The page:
6th Edition PMBOK® Guide: Process 11.5 Plan Risk Responses: Outputs (2)

In the last post, I described the changes that must be made to the components of the project management plan as a result of planning risk responses, these components being the management plans that cover various knowledge areas such as the schedule management plan, cost management plan, quality management plan, etc., but also the baselines for the main three constraints:  the scope baseline, cost baseline, and schedule baseline.

All of these changes require change requests since they amend the project plan.   With these changes to the project documents that I describe below, there is no need to create a change request.  Project Document Updates

  • Assumption log–if during the plan risk response process, new assumptions are uncovered, or new constraints identified, the assumption log is updated to include them.
  • Cost forecasts–planned risk responses may require changes in the cost forecasts because the contingency reserve needed to fund those responses needs to be taken into account
  • Lessons learned register–the lessons learned register is updated with information about risk responses that may be useful for later phases of the project.
  • Project schedule–activities relating to agreed-upon risk responses may be added to the project schedule
  • Project team assignments–the necessary resources need to be allocated to the risk responses, including personnel (usually within the project team) to implement the agreed-upon action.   The project team assignments are updated to these new roles related to the risk responses.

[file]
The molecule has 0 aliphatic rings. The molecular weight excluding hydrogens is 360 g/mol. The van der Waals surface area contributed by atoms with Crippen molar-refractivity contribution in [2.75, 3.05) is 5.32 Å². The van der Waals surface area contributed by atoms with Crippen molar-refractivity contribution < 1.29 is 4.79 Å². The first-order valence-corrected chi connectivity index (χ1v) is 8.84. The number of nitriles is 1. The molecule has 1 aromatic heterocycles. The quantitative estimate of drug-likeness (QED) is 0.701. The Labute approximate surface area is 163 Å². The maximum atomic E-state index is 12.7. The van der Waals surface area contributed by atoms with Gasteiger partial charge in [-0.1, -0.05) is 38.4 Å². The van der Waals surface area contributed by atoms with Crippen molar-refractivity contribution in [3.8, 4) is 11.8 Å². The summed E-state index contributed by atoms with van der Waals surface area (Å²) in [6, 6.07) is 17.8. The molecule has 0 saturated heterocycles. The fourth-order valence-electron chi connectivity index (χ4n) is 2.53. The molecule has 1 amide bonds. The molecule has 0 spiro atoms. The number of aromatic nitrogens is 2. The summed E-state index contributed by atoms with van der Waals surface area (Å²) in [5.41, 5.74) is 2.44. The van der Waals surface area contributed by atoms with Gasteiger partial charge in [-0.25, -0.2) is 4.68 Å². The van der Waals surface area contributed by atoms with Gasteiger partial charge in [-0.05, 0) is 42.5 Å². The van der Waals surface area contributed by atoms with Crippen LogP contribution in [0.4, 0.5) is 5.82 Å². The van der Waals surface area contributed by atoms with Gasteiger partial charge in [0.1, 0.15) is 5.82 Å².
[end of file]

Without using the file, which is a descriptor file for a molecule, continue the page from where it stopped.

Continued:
• Risk register–to the risks identified and analyzed in earlier processes, the following information is added as a result of this process:
    • Agreed-upon risk responses strategies
    • Specific actions to implement the chosen response strategy
    • Trigger conditions, symptoms, and warning signs of a risk occurrence (for contingent risk responses), along with contingency plans if the risk is triggered
    • Budget and schedule activities required to implement the chosen risk responses
    • Fallback plans when the primary response proves to be inadequate
    • Secondary risks that arise as a direct outcome of implementing a risk response
    • Residual risks that are expected to remain after planned responses have been taken
  • Risk report–in the case of high-priority risks, presentation of agreed-upon risk responses and a list of current project risk owners, together with the expected changes that may be expected as a result of implementing these risk responses.

Now that the risk responses have been planned, it is time to move on to the executing phase of the project, where risk responses are implemented.   This means moving on to the next process, process 11.6 Implement Risk Responses, which will be discussed in the next post.


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